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Child Poverty Bill

Part of Bill Presented — Constitutional Reform and Governance Bill – in the House of Commons at 7:10 pm on 20th July 2009.

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Photo of Mark Durkan Mark Durkan Leader of the Social Democratic & Labour Party 7:10 pm, 20th July 2009

I support the Bill. As a number of hon. Members have said, child poverty should concentrate all minds in the House, and more widely in politics. To their credit, the Government have, down the years, successfully addressed child poverty through a number of measures, both budgetary and other. It is appropriate that they see fit to try to reinforce further their commitment on child poverty through appropriate legislation, so I welcome the Bill.

Unfortunately, I do not completely welcome the tone taken by the Secretary of State in opening the debate. An issue of such worth should not be the subject of as partisan an excursion as the one to which we were treated. Child poverty is a serious and compelling issue, and cutting the debate down to the goading and needling of the Opposition is unworthy of the purposes claimed for the Bill.

Like other Members, I am interested in a number of the issues provided for in the Bill. However, unlike some of them, I would like the Bill to go further, and I shall give an example. Several Members have referred to the importance of the child poverty commission. Julie Morgan talked about the commission ensuring that there was a combined UK strategy, but I am not sure that the provisions in the Bill will allow the commission to do that adequately. Clause 7 sets up the commission. It is significant that three of its six subsections, taking up four lines, deal with setting it up; the other three subsections, covering 11 lines, deal with the possibility of the Secretary of State winding it up. Provisions elsewhere in the Bill require Ministers in Northern Ireland, Scotland and Wales to have a role in appointing people to the commission, and in providing advice and contributions, but there seems to be no provision for them to have any role in relation to any determination by a Secretary of State to wind the commission up, which seems rather strange.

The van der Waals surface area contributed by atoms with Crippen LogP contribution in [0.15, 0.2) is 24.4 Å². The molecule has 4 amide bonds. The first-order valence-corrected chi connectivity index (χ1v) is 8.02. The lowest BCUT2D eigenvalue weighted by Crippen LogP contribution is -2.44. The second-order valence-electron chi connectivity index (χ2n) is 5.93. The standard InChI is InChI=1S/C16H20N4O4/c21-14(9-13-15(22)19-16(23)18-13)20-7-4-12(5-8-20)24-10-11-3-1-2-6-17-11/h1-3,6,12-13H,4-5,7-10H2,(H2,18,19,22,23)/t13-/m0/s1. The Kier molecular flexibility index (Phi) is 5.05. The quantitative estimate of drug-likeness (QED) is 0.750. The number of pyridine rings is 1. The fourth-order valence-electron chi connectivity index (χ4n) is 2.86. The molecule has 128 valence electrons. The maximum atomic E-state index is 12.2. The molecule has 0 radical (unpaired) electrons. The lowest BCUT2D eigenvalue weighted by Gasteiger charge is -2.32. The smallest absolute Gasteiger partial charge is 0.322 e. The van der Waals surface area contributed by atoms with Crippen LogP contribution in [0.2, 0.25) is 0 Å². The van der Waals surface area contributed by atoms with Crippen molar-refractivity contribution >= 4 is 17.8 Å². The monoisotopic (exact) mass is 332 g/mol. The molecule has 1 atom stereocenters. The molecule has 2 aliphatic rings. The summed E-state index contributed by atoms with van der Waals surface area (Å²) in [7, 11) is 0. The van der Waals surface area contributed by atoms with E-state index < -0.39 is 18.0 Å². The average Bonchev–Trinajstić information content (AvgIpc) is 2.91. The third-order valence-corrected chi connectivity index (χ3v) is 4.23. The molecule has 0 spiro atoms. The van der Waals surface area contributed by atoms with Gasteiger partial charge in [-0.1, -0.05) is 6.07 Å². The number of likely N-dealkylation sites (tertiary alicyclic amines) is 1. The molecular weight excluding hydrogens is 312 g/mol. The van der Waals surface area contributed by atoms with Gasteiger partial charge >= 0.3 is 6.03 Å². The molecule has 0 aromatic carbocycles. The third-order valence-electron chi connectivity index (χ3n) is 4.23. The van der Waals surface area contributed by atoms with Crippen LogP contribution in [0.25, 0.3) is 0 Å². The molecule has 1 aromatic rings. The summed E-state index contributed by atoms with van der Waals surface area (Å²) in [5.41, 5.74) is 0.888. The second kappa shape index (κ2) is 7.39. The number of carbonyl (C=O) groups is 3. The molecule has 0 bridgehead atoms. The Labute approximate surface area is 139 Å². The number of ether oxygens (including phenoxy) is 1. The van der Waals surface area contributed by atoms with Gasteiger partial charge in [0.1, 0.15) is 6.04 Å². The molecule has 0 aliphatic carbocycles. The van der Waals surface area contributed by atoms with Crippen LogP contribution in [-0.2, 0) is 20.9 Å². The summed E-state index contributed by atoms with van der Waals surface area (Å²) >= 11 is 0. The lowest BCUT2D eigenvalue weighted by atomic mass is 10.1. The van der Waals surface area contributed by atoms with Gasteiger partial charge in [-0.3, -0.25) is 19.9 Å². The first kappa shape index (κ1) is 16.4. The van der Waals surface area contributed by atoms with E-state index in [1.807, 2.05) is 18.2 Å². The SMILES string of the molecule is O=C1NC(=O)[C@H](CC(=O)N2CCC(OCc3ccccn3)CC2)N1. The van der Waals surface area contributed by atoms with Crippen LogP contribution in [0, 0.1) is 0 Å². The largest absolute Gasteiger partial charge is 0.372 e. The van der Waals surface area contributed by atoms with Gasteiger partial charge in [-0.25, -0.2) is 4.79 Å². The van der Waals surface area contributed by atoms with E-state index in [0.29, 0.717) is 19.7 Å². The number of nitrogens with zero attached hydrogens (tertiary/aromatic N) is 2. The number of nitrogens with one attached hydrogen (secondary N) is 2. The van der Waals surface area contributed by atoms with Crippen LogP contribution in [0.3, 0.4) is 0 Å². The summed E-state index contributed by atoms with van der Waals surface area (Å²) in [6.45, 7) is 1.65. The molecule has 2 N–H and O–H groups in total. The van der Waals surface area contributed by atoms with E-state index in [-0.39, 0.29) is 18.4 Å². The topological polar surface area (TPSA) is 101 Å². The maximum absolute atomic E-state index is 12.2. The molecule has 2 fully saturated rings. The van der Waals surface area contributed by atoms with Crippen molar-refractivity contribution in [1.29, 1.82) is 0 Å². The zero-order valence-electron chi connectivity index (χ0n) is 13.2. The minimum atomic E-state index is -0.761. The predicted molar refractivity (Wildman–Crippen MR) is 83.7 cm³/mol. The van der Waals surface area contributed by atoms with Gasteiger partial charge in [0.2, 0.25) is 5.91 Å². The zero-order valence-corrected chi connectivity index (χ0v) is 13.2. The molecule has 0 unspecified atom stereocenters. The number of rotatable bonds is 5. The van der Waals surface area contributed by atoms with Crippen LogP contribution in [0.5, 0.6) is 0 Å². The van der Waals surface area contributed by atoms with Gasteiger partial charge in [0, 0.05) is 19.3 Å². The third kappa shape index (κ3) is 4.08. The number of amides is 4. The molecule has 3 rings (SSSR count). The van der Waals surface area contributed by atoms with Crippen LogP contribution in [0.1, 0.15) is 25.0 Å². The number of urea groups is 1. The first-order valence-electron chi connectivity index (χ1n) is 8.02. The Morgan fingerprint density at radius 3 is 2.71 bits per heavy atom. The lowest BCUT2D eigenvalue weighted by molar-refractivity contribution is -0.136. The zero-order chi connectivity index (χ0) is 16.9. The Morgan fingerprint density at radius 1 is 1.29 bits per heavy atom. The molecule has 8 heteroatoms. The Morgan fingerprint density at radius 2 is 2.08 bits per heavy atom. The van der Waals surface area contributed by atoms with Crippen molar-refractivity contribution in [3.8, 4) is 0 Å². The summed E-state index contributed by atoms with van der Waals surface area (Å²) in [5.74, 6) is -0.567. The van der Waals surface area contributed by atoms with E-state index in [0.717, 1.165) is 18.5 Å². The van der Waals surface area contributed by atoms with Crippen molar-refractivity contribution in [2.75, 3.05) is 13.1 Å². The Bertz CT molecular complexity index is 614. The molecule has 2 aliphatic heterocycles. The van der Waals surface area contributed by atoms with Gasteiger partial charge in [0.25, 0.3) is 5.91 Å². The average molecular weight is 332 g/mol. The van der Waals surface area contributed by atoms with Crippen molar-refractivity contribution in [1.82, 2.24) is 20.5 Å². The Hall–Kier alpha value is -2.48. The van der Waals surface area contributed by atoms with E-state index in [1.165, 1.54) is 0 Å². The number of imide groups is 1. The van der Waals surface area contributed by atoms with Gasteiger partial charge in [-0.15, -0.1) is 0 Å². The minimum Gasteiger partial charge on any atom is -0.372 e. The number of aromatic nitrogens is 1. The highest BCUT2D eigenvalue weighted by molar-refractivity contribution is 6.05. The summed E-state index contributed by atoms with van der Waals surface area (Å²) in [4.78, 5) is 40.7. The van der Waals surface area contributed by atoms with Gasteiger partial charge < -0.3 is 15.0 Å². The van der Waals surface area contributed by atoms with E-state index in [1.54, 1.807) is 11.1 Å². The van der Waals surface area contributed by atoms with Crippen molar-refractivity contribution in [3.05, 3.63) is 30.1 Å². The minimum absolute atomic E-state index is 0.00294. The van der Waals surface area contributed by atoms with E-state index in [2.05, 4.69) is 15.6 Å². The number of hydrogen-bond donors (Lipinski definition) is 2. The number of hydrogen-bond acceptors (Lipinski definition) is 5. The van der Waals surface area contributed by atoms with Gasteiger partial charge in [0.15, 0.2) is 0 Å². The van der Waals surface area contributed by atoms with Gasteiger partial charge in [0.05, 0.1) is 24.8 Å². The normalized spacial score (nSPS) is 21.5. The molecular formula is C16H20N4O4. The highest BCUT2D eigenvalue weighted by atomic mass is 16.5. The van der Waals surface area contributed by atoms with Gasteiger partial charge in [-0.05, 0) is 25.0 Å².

Under clause 9 subsections (1) and (2), the commission is to provide advice at the request of the Secretary of State, and according to a timetable set by the Secretary of State. In subsequent subsections of that clause, we are told that the Secretary of State will

"consult such children, or organisations working with or representing children, as the Secretary of State thinks fit".

I hope that the Government will clarify whether they foresee the commission being able to engage in such contact and consideration; that would meet the point that hon. Members made earlier about the need for the commission to recognise the worth of advice, and the relevance of the role of a number of charities and voluntary organisations, and some faith-based groups.

I hope that the Government will clarify, in the winding-up speech tonight and certainly in Committee and on Report, whether the provisions that address aspects of devolved responsibility will be fine-tuned, so that we end up with strategies that are compatible, complementary and coherent. At the moment, there are provisions in clauses 10 and 11 on the Scottish and Northern Ireland strategies respectively. Clause 11 says that strategies in Northern Ireland